Postsecondary Program Design for Adult Learners

Postsecondary Program Design for Adult Learners

Rebecca F. Lodewyck
DOI: 10.4018/978-1-7998-6762-3.ch014
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The purpose of this chapter is to explore the current body of literature surrounding program design to provide administrators and faculty with guidance and best practices for designing programs to support success for all students. As the national landscape of postsecondary education continues to include a substantial population of adult and non-traditional students, understanding these learners' needs is essential to designing programs that will support learner success. In the most straightforward definition, a program is a set of activities gathered for a specific purpose or outcome. Within postsecondary education, design begins with the program mission articulating the theoretical framework that provides the foundation of the program. Shaped by accreditation and regulatory requirements, the program mission drives the definition of the program outcomes, curriculum and instruction, program policy, and delivery method. Beyond the intersection of non-traditional and adult learning needs, the literature identified implications for the process of program design.
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While individual motivation for enrolling in a program varies, the ultimate purpose for a program’s existence is to achieve outcomes driven by the needs of its key constituents. The success of a program is visible in the success of the student, and choices made within the program design process affect student success. While there is a gap in the current body of literature surrounding program design, a substantial body of literature exists centering on student success and persistence. Tinto (2006) examined the issue of student persistence in the United States, noting, “First, simply adding on programs to the existing structure does not result in significant gains in persistence. One has to change the structure itself. Second, there is an important linkage between learning and persistence” (p. 7). While Tinto’s work focused on a traditional student population, the increasing share of adult and non-traditional learners within postsecondary education means re-evaluation of all learners needs is a necessary element of program design. Assuming the scrutiny of postsecondary education by accrediting bodies, regulatory agencies, and employers who need access to a qualified and competent labor pool will continue, it is necessary to examine the needs of the adult and non-traditional learner to ensure the program structure supports the success of this learner population.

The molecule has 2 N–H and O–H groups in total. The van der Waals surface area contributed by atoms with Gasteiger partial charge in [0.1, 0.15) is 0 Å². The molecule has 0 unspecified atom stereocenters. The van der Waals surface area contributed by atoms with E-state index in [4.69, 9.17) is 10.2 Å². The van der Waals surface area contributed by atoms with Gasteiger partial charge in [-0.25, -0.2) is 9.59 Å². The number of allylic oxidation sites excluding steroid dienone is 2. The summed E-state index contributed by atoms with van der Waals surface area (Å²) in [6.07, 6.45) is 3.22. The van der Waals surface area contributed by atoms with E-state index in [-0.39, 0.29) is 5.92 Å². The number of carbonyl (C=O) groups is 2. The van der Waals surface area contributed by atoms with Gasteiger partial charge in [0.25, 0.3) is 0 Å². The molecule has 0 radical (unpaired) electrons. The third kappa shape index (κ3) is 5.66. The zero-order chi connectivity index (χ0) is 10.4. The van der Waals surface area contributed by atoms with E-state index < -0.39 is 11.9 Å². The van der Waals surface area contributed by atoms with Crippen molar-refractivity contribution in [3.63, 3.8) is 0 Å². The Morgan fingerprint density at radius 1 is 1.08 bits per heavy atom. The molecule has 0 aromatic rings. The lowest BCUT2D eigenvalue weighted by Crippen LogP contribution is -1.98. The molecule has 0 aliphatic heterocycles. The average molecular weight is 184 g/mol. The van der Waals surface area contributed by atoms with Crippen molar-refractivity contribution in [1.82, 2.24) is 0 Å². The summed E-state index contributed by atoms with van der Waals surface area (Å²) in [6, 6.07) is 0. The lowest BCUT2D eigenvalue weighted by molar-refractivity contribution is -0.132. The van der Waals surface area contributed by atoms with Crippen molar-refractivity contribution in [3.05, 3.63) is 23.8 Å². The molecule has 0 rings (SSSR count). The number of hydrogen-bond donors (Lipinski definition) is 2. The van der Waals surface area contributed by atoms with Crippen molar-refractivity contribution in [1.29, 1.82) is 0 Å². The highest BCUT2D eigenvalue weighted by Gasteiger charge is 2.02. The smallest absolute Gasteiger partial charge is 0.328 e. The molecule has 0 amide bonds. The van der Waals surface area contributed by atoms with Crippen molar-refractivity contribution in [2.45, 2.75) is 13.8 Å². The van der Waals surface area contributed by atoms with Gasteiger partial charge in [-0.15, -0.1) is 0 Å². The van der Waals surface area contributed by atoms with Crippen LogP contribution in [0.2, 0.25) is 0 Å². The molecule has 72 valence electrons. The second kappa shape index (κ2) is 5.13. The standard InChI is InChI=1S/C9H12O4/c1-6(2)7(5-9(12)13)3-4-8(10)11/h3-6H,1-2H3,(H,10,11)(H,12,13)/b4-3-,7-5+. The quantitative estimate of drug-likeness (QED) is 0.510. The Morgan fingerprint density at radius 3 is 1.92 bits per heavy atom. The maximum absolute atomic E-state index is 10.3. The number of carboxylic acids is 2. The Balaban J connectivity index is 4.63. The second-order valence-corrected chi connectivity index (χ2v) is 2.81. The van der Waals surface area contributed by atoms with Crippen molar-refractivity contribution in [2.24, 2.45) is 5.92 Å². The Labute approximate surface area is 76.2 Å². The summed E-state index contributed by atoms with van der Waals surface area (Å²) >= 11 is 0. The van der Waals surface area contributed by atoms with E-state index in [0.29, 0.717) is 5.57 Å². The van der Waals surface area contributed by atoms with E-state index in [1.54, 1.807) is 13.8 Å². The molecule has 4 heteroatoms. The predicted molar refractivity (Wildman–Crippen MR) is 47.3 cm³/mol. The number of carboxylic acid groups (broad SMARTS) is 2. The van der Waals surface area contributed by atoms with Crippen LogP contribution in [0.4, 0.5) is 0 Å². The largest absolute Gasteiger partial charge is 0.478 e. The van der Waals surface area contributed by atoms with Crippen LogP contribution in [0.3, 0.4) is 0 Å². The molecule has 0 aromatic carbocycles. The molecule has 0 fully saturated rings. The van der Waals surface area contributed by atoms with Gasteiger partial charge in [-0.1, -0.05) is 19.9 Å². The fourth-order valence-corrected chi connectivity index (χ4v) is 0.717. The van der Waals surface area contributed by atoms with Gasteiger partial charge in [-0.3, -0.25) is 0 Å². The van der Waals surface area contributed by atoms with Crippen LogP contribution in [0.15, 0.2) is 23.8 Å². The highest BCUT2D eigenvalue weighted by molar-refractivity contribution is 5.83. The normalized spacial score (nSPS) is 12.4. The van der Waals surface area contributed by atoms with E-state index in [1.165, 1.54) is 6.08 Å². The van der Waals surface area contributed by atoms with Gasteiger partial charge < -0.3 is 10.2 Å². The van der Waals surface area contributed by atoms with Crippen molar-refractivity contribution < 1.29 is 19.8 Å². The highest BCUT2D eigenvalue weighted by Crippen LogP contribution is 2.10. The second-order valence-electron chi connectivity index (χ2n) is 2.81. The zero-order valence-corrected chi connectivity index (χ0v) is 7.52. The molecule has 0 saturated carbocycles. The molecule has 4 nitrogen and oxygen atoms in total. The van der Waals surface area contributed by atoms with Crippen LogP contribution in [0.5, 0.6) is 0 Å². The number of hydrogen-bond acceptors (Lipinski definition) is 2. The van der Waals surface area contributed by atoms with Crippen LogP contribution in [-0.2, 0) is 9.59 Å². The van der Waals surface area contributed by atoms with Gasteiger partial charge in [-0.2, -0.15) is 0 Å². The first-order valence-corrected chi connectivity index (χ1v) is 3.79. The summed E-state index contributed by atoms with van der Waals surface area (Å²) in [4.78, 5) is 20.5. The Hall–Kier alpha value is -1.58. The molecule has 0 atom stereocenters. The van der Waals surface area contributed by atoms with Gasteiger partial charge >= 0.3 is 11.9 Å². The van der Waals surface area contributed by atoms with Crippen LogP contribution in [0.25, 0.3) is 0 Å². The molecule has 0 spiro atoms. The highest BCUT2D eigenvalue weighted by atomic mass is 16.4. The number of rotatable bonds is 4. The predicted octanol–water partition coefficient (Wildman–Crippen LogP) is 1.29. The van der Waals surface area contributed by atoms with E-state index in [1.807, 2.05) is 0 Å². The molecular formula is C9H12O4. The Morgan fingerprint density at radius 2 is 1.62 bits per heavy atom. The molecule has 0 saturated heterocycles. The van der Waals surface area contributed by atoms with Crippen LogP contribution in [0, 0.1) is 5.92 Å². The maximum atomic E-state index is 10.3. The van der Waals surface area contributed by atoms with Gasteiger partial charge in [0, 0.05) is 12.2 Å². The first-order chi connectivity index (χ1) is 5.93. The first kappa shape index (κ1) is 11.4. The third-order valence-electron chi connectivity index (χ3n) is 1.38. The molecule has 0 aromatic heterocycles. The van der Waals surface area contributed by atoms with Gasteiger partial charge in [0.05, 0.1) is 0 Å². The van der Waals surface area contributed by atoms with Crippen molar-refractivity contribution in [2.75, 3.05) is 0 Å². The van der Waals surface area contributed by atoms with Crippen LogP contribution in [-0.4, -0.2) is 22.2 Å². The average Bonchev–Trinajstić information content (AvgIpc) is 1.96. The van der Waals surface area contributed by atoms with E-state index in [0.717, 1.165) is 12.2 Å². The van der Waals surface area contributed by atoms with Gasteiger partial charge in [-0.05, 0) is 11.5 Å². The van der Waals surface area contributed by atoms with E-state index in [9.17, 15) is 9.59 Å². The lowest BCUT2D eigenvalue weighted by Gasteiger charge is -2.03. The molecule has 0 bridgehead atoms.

Key Terms in this Chapter

Adult Learner: A learner typically characterized by being over the age of 25 and possessing characteristics that separate them from the traditional learner population.

Traditional Learner: A learner typically falling between 18-23 years of age who transitions directly from P12 education into postsecondary education context.

Non-Traditional Learner: A learner falling within the age range of the traditional student who did not or was not able to pursue postsecondary education concurrently with their peers. A non-traditional learner may possess similar characteristics to that of an adult learner and experience similar barriers as well.

Program Effectiveness Outcomes: A defined set of expectations distinct from program learning outcomes that used to measure the extent to which a program achieves the desired objectives.

Persistence: Terminology used in postsecondary educational contexts to describe learners who progress through and complete a defined program of study.

Adult Learning Model: A framework articulated by Malcolm S. Knowles that defines of a set of assumptions about the adult learner and their needs that distinguishes the learning needs of adults as different than that of children.

Program: A defined and organized set of curricula designed to support learner achievement of specific learning outcomes.

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